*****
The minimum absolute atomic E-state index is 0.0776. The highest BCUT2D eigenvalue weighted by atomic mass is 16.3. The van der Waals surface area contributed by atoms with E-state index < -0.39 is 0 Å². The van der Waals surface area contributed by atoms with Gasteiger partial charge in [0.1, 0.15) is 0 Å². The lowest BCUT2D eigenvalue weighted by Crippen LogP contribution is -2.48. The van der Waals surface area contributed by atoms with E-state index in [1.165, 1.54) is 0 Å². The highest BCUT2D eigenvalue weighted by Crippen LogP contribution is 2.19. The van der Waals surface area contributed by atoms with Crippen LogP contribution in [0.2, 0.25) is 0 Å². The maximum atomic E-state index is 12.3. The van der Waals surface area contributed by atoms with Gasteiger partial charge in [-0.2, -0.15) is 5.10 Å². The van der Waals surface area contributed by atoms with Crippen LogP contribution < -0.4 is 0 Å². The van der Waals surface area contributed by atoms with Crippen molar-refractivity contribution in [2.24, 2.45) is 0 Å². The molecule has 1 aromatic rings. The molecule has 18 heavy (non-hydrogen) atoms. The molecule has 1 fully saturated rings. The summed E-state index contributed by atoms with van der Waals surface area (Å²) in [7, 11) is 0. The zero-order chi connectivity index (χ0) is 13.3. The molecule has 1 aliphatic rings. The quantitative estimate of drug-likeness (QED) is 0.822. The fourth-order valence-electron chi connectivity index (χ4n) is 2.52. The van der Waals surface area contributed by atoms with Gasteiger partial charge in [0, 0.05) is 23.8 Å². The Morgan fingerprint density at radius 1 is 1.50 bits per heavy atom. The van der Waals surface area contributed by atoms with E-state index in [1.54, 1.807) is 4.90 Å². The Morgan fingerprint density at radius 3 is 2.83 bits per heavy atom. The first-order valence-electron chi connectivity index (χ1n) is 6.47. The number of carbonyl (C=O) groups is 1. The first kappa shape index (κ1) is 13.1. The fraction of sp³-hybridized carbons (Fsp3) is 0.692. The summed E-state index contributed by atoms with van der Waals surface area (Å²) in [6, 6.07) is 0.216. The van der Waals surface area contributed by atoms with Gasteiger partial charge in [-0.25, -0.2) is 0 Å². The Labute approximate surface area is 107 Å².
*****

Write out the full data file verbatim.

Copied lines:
The minimum absolute atomic E-state index is 0.0776. The highest BCUT2D eigenvalue weighted by atomic mass is 16.3. The van der Waals surface area contributed by atoms with E-state index < -0.39 is 0 Å². The van der Waals surface area contributed by atoms with Gasteiger partial charge in [0.1, 0.15) is 0 Å². The lowest BCUT2D eigenvalue weighted by Crippen LogP contribution is -2.48. The van der Waals surface area contributed by atoms with E-state index in [1.165, 1.54) is 0 Å². The highest BCUT2D eigenvalue weighted by Crippen LogP contribution is 2.19. The van der Waals surface area contributed by atoms with Crippen LogP contribution in [0.2, 0.25) is 0 Å². The maximum atomic E-state index is 12.3. The van der Waals surface area contributed by atoms with Gasteiger partial charge in [-0.2, -0.15) is 5.10 Å². The van der Waals surface area contributed by atoms with Crippen LogP contribution < -0.4 is 0 Å². The van der Waals surface area contributed by atoms with Crippen molar-refractivity contribution in [2.24, 2.45) is 0 Å². The molecule has 1 aromatic rings. The molecule has 18 heavy (non-hydrogen) atoms. The molecule has 1 fully saturated rings. The summed E-state index contributed by atoms with van der Waals surface area (Å²) in [7, 11) is 0. The zero-order chi connectivity index (χ0) is 13.3. The molecule has 1 aliphatic rings. The quantitative estimate of drug-likeness (QED) is 0.822. The fourth-order valence-electron chi connectivity index (χ4n) is 2.52. The van der Waals surface area contributed by atoms with Gasteiger partial charge in [0, 0.05) is 23.8 Å². The Morgan fingerprint density at radius 1 is 1.50 bits per heavy atom. The van der Waals surface area contributed by atoms with E-state index in [1.54, 1.807) is 4.90 Å². The Morgan fingerprint density at radius 3 is 2.83 bits per heavy atom. The first-order valence-electron chi connectivity index (χ1n) is 6.47. The number of carbonyl (C=O) groups is 1. The first kappa shape index (κ1) is 13.1. The fraction of sp³-hybridized carbons (Fsp3) is 0.692. The summed E-state index contributed by atoms with van der Waals surface area (Å²) in [6, 6.07) is 0.216. The van der Waals surface area contributed by atoms with Gasteiger partial charge in [-0.25, -0.2) is 0 Å². The Labute approximate surface area is 107 Å².